If you’re looking for extremely well-written, atmospheric m/m romance with a slight fantasy twist this is very likely a book for you.
Continue reading “Review: Seven Summer Nights by Harper Fox”
– goodreads –
Witchmark ended up being the book that finally got me out of my March reading slump. It’s a charming, easy read, that hit precisely the right spot.
The plot is one third murder mystery, one third romance, and one third historical fantasy, which makes for a lovely mix. In a world where lower-class witches are persecuted and shut into asylums or enslaved, Miles only wants to lie low, be free, and work as a doctor in a run-down veterans’ hospital…until a mysterious stranger brings in a dying patient who knows who and what he is. Then, of course, things get complicated.
Continue reading “Review: Witchmark by C.L. Polk (The Kingston Cycle #1)”
This is the second part of my r/Fantasy Bingo Challenge first impressions breakdown, containing my opinions and recommendations for squares 13-25. First part can be found here.
Continue reading “2019 r/Fantasy Bingo Challenge: First Impressions (2/2)”
So, here it is! The long awaited new Bingo card!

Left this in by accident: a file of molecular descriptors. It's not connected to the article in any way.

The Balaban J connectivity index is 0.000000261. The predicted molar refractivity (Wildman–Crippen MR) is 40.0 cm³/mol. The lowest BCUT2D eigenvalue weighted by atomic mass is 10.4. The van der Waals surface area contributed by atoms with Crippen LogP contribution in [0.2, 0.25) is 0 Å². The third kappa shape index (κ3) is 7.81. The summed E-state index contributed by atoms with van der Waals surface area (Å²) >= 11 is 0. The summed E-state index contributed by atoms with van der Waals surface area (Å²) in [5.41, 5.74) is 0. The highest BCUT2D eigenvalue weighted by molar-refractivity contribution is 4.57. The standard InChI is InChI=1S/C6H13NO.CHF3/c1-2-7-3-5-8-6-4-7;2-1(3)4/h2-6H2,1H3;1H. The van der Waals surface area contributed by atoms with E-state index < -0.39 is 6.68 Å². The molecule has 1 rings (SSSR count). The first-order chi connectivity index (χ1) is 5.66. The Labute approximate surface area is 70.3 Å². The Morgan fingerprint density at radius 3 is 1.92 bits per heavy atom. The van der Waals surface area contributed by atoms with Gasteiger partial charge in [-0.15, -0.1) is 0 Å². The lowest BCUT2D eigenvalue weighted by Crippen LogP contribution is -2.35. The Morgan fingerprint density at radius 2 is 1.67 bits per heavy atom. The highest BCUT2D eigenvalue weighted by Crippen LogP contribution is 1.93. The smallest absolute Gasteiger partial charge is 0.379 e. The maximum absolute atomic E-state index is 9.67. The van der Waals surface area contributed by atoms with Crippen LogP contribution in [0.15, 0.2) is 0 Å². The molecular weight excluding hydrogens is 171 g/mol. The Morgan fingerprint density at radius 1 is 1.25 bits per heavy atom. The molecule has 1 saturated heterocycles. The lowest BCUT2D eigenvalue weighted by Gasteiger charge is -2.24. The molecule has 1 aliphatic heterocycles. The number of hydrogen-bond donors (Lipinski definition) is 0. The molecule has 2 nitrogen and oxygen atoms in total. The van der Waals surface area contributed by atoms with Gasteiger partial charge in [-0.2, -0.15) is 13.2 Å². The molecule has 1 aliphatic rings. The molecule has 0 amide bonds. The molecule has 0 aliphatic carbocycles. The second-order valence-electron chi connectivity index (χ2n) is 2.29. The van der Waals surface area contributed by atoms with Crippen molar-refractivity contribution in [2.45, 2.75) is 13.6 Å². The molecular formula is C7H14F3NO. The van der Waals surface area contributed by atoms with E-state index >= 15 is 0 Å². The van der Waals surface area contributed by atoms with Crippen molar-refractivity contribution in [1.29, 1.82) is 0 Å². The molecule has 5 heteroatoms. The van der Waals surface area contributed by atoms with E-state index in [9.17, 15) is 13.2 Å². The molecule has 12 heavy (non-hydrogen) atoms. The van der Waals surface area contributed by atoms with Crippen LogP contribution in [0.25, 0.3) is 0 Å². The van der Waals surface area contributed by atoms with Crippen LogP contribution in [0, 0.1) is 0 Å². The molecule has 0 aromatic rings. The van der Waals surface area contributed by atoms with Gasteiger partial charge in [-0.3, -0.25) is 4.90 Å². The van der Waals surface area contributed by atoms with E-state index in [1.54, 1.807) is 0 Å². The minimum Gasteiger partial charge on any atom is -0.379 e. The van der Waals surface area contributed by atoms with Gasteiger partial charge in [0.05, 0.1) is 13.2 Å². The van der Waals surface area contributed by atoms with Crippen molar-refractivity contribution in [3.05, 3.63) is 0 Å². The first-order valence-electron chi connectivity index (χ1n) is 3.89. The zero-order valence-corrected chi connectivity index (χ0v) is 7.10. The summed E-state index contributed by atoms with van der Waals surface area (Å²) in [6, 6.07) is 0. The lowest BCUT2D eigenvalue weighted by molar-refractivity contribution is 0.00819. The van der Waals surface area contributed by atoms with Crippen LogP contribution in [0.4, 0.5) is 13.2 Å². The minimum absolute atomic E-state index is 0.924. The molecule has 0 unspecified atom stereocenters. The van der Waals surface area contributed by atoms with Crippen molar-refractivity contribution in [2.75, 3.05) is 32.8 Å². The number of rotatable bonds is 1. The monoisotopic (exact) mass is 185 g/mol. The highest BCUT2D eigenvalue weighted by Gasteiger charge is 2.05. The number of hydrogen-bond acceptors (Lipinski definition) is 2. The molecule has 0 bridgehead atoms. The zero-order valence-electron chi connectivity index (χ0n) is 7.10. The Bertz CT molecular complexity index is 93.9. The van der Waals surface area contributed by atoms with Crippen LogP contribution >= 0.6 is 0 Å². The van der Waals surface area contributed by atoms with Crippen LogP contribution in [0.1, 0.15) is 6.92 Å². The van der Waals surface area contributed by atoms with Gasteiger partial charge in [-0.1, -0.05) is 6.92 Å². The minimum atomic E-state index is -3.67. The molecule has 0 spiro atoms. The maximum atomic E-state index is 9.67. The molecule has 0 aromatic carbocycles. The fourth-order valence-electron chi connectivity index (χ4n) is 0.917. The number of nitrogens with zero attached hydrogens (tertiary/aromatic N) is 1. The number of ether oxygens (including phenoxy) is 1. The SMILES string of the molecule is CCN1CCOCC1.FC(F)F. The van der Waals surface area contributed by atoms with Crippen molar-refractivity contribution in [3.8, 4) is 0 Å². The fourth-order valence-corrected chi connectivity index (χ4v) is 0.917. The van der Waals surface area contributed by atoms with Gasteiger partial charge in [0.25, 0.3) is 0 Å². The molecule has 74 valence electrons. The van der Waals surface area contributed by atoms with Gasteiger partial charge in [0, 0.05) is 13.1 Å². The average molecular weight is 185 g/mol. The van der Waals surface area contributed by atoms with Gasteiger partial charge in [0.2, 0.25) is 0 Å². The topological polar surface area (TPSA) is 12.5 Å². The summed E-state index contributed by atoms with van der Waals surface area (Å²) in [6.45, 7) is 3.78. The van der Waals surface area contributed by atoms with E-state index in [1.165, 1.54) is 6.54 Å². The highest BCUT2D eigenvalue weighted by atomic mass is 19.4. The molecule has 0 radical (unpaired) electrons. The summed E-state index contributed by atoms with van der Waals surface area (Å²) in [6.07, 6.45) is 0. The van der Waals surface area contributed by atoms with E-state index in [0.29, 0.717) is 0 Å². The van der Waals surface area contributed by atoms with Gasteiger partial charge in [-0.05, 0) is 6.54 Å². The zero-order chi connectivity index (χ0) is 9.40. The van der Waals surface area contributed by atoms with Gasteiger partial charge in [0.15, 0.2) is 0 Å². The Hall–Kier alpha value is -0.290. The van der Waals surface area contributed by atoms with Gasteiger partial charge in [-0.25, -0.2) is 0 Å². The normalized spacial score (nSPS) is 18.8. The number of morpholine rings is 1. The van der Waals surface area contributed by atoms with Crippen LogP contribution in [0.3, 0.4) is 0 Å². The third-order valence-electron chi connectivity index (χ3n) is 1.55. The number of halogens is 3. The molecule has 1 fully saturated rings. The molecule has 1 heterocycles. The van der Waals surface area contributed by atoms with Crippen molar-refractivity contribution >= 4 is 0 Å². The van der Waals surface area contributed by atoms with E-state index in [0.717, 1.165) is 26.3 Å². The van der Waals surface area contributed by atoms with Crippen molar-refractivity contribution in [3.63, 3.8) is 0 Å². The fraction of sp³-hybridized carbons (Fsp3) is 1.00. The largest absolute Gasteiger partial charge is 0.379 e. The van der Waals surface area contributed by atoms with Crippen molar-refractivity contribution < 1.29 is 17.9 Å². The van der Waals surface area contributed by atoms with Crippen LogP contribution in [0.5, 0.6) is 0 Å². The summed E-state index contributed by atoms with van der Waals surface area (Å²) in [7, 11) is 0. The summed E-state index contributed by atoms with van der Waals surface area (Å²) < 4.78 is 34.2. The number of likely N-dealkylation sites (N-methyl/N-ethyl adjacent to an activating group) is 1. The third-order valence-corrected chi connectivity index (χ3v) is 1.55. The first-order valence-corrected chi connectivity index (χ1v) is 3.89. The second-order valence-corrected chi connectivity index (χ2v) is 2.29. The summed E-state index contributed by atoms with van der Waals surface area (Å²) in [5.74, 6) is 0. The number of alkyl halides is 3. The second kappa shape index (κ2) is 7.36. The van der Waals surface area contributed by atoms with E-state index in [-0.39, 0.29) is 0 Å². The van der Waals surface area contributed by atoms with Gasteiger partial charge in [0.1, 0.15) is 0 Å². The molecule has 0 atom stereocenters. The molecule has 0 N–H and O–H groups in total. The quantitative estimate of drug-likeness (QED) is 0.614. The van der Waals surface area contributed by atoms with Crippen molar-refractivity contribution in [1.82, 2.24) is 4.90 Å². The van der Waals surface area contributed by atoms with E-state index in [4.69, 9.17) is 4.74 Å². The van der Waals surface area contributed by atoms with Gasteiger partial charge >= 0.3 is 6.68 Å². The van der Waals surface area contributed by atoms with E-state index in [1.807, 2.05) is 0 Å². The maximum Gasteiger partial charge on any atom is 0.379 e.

For those unaware, this is a yearly challenge run by Lisa (Way Too Fantasy) that takes place on the r/fantasy subreddit from April to April. Official announcement with rules and resources here, but in essence, the goal is to fill as many rows, columns, diagonals (most try for a full card, the more adventurous of us for two…or three…) without repeating authors. You can use one reread and substitute one square for a previous square, but the main aim is to read widely. I have been participating since the beginning and it remains my favourite challenge.
While I did two cards for the last two years, this year I will be cutting back to one – it’s a decision I made months ago when I was frustrated with how limiting a 50-book challenge felt, but the difficulty only cemented it.
And from a first look, this card is more difficult than the last – there are far more niche subgenre squares like slice of life or LitRPG, plus there’s an unusual number of them that are…very much not to my taste. I’m not a new reader anymore, I know what I like and why. My personal rule is not to force myself to read books just because they fit a square and try my best to find something I’ll like at least a little for each square. This year, it might be a bit more challenging. But then, it is a challenge.
Because the post turned out so long (nearing 4-5k words), I split it in two. Here is the first part, dedicated to squares 1-12.
Continue reading “2019 r/Fantasy Bingo Challenge: First Impressions (1/2)”